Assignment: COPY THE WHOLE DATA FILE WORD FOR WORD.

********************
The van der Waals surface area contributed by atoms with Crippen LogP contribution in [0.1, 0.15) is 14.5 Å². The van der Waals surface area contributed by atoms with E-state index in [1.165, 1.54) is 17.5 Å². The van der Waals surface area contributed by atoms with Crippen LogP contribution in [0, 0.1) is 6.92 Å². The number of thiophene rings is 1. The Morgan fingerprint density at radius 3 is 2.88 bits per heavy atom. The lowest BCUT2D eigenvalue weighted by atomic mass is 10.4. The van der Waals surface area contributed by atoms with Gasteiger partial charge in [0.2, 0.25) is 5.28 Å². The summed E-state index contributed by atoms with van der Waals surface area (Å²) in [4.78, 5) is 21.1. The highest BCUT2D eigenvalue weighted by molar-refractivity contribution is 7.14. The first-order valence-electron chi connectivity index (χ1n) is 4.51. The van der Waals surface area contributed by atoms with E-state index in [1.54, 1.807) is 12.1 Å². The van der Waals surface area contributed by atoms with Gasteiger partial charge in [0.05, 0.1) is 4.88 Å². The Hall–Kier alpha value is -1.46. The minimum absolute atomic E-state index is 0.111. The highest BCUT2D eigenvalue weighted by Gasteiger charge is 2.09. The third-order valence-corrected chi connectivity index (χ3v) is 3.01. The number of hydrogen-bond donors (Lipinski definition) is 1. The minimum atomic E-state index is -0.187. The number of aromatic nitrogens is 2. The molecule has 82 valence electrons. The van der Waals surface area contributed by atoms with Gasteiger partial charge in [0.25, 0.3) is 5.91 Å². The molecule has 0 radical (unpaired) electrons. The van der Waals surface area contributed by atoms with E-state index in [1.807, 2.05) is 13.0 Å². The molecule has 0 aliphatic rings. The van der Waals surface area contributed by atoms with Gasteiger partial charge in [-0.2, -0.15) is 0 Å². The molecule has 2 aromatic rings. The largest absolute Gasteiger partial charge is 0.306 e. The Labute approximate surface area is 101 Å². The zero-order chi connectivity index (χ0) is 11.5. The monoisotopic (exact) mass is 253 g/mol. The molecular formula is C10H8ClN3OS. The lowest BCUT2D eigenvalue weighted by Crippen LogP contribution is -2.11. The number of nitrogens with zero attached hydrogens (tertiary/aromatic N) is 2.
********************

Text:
The van der Waals surface area contributed by atoms with Crippen LogP contribution in [0.1, 0.15) is 14.5 Å². The van der Waals surface area contributed by atoms with E-state index in [1.165, 1.54) is 17.5 Å². The van der Waals surface area contributed by atoms with Crippen LogP contribution in [0, 0.1) is 6.92 Å². The number of thiophene rings is 1. The Morgan fingerprint density at radius 3 is 2.88 bits per heavy atom. The lowest BCUT2D eigenvalue weighted by atomic mass is 10.4. The van der Waals surface area contributed by atoms with Gasteiger partial charge in [0.2, 0.25) is 5.28 Å². The summed E-state index contributed by atoms with van der Waals surface area (Å²) in [4.78, 5) is 21.1. The highest BCUT2D eigenvalue weighted by molar-refractivity contribution is 7.14. The first-order valence-electron chi connectivity index (χ1n) is 4.51. The van der Waals surface area contributed by atoms with E-state index in [1.54, 1.807) is 12.1 Å². The van der Waals surface area contributed by atoms with Gasteiger partial charge in [0.05, 0.1) is 4.88 Å². The Hall–Kier alpha value is -1.46. The minimum absolute atomic E-state index is 0.111. The highest BCUT2D eigenvalue weighted by Gasteiger charge is 2.09. The third-order valence-corrected chi connectivity index (χ3v) is 3.01. The number of hydrogen-bond donors (Lipinski definition) is 1. The minimum atomic E-state index is -0.187. The number of aromatic nitrogens is 2. The molecule has 82 valence electrons. The van der Waals surface area contributed by atoms with Gasteiger partial charge in [0.25, 0.3) is 5.91 Å². The molecule has 0 radical (unpaired) electrons. The van der Waals surface area contributed by atoms with E-state index in [1.807, 2.05) is 13.0 Å². The molecule has 0 aliphatic rings. The van der Waals surface area contributed by atoms with Gasteiger partial charge in [-0.2, -0.15) is 0 Å². The molecule has 2 aromatic rings. The largest absolute Gasteiger partial charge is 0.306 e. The Labute approximate surface area is 101 Å². The zero-order chi connectivity index (χ0) is 11.5. The monoisotopic (exact) mass is 253 g/mol. The molecular formula is C10H8ClN3OS. The lowest BCUT2D eigenvalue weighted by Crippen LogP contribution is -2.11. The number of nitrogens with zero attached hydrogens (tertiary/aromatic N) is 2.